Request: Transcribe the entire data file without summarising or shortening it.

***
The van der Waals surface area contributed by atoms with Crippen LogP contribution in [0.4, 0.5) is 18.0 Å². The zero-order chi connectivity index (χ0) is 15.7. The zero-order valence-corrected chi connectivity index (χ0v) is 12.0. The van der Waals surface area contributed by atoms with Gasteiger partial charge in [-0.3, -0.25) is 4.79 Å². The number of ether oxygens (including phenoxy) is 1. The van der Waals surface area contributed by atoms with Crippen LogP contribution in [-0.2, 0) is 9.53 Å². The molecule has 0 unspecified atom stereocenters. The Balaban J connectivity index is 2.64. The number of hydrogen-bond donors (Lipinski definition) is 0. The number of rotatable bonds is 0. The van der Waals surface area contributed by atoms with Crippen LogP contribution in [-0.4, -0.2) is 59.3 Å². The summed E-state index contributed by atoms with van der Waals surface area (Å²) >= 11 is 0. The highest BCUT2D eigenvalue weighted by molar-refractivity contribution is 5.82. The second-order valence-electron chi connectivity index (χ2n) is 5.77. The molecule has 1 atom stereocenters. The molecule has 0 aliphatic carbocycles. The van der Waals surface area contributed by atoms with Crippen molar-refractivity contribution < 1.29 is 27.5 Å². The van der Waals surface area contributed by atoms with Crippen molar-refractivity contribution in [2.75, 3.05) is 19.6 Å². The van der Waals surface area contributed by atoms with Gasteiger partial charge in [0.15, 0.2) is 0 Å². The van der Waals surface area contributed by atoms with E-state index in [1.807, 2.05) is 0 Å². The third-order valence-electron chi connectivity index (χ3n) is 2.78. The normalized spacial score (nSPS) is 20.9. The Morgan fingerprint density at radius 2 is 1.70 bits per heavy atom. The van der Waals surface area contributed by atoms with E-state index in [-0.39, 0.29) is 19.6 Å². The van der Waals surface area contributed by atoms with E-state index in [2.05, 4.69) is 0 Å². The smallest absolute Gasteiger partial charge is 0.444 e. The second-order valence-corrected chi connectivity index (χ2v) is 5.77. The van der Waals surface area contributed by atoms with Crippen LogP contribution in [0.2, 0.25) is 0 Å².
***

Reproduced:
The van der Waals surface area contributed by atoms with Crippen LogP contribution in [0.4, 0.5) is 18.0 Å². The zero-order chi connectivity index (χ0) is 15.7. The zero-order valence-corrected chi connectivity index (χ0v) is 12.0. The van der Waals surface area contributed by atoms with Gasteiger partial charge in [-0.3, -0.25) is 4.79 Å². The number of ether oxygens (including phenoxy) is 1. The van der Waals surface area contributed by atoms with Crippen LogP contribution in [-0.2, 0) is 9.53 Å². The molecule has 0 unspecified atom stereocenters. The Balaban J connectivity index is 2.64. The number of hydrogen-bond donors (Lipinski definition) is 0. The number of rotatable bonds is 0. The van der Waals surface area contributed by atoms with Crippen LogP contribution in [-0.4, -0.2) is 59.3 Å². The summed E-state index contributed by atoms with van der Waals surface area (Å²) >= 11 is 0. The highest BCUT2D eigenvalue weighted by molar-refractivity contribution is 5.82. The second-order valence-electron chi connectivity index (χ2n) is 5.77. The molecule has 1 atom stereocenters. The molecule has 0 aliphatic carbocycles. The van der Waals surface area contributed by atoms with Crippen molar-refractivity contribution < 1.29 is 27.5 Å². The van der Waals surface area contributed by atoms with Crippen molar-refractivity contribution in [2.75, 3.05) is 19.6 Å². The van der Waals surface area contributed by atoms with Gasteiger partial charge in [0.15, 0.2) is 0 Å². The van der Waals surface area contributed by atoms with E-state index in [1.807, 2.05) is 0 Å². The third-order valence-electron chi connectivity index (χ3n) is 2.78. The normalized spacial score (nSPS) is 20.9. The Morgan fingerprint density at radius 2 is 1.70 bits per heavy atom. The van der Waals surface area contributed by atoms with E-state index in [-0.39, 0.29) is 19.6 Å². The van der Waals surface area contributed by atoms with E-state index in [2.05, 4.69) is 0 Å². The smallest absolute Gasteiger partial charge is 0.444 e. The second-order valence-corrected chi connectivity index (χ2v) is 5.77. The van der Waals surface area contributed by atoms with Crippen LogP contribution in [0.2, 0.25) is 0 Å².